Regional autonomy, communities and natural resources

Down to Earth No. 46, August 2000

In this time of great economic, political and ecological uncertainty in Indonesia, regional autonomy is just one of the big question marks hanging over the country's future. It is a particularly complex issue because it concerns much more than the devolution of authority from Jakarta to regional level. Regional autonomy is also about the development of local democracy; it involves major changes in the way Indonesia's crisis-hit economy is handled; and it raises fundamental questions about the future direction and shape of Indonesia as a democratic state.

The financial crisis which precipitated the downfall of Suharto has endured, despite - or perhaps because of - IMF-led interventions. The economy remains in tatters and the burden of Indonesia's massive national debt has been exposed. Less than ten months in office, the democratically elected government of President Abdurrahman Wahid is now seen as weak and splintered with a patchy record on reform. The bloody conflict in Maluku continues to claim hundreds of lives. Aceh and West Papua are pressing hard for independence. The ecological crisis is deepening as legal and illegal logging tear down huge areas of forests leaving forest fires to do the rest. Indonesia's poor - marginalised by three decades of Suharto's rule - have been impoverished further by the economic collapse and the accelerated destruction of their resources.

What impact will the government's decentralisation measures have on this complexity of urgent but seemingly intractable problems?

Regional autonomy has been held up by government ministers as a panacea for political unrest. It has been promised as an antidote to the highly centralised political and financial structure used by former president Suharto to profit from Indonesia's resources and deprive communities of their livelihoods. But it has also been dismissed as a cynical attempt by central government to dupe the population into believing that it is ready to share power, when in reality it is reluctant to relinquish any. How far any (or all) of these views are valid will not become clear for many months - and possibly years.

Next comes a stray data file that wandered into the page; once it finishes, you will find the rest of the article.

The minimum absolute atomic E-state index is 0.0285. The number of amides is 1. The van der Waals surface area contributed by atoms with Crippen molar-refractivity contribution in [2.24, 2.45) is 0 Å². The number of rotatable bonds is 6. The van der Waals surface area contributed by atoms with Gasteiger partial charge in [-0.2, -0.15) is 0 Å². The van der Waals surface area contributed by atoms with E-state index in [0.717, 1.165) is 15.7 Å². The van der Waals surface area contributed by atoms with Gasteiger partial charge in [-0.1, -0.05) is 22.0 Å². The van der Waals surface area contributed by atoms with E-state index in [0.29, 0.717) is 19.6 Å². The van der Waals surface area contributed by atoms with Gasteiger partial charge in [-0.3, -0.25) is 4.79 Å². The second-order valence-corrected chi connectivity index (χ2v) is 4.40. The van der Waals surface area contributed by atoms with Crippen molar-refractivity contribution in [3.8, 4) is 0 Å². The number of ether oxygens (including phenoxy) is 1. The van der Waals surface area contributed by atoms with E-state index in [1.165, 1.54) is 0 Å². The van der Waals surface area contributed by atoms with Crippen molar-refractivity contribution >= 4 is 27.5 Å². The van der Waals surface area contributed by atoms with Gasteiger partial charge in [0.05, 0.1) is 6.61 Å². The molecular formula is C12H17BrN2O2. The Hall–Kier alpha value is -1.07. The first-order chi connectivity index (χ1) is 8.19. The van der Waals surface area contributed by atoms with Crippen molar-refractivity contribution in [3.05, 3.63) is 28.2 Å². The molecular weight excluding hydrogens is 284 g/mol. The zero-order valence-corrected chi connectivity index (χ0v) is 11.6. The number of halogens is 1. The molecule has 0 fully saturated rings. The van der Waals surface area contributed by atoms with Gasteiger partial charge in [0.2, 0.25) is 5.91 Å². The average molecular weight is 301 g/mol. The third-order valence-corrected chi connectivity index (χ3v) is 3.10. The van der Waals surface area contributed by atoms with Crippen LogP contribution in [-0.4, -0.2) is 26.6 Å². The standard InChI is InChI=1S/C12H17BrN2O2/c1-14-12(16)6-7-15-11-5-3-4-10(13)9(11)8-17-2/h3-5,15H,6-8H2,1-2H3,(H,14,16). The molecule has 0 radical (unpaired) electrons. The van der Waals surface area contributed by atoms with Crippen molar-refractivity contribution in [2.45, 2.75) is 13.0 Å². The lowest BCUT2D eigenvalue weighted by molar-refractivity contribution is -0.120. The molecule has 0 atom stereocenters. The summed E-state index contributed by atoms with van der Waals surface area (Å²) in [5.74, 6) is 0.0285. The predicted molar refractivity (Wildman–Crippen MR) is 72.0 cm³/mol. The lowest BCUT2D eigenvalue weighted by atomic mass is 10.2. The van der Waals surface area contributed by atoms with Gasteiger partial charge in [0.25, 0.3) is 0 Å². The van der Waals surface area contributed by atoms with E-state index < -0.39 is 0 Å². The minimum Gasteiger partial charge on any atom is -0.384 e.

After the downfall of Suharto, President Habibie's interim regime passed new legislation in 1999 giving greater financial and decision-making powers to local government. This was, in part, a knee-jerk reaction to decades of oppressive and corrupt centralistic control. The demand for democracy and reform had to be acknowledged if the social unrest which characterised the last months of the Suharto era were to be curbed. Further pressure for political reform came from the resource-rich regions which were bitterly resentful of the way their natural wealth had been stripped to line the pockets of the Suharto clique. At the same time, Indonesia's prolonged financial crisis was a powerful economic incentive to decentralisation - offloading the costs of the country's massive bureaucracy (which Jakarta could no longer pay for) onto local administrations.

The public debate on the future shape of Indonesia as a nation state has not yet taken place. The months immediately after Suharto's demise were characterised by euphoria followed by intense political wrangling and uncertainty. Strengthened demands for independence in Aceh and West Papua were joined by calls for a federal system from Riau, Maluku, North Sulawesi and East Kalimantan. Rather than addressing the issue of federation openly, Habibie sought to avoid it by promising more local autonomy. Exactly what was on offer was never made clear: decentralisation of administration or devolution of power. Along with many other pieces of new legislation, the new laws on autonomy were quietly pushed through in the last months before June 1999 elections - the first democratic vote for over 30 years.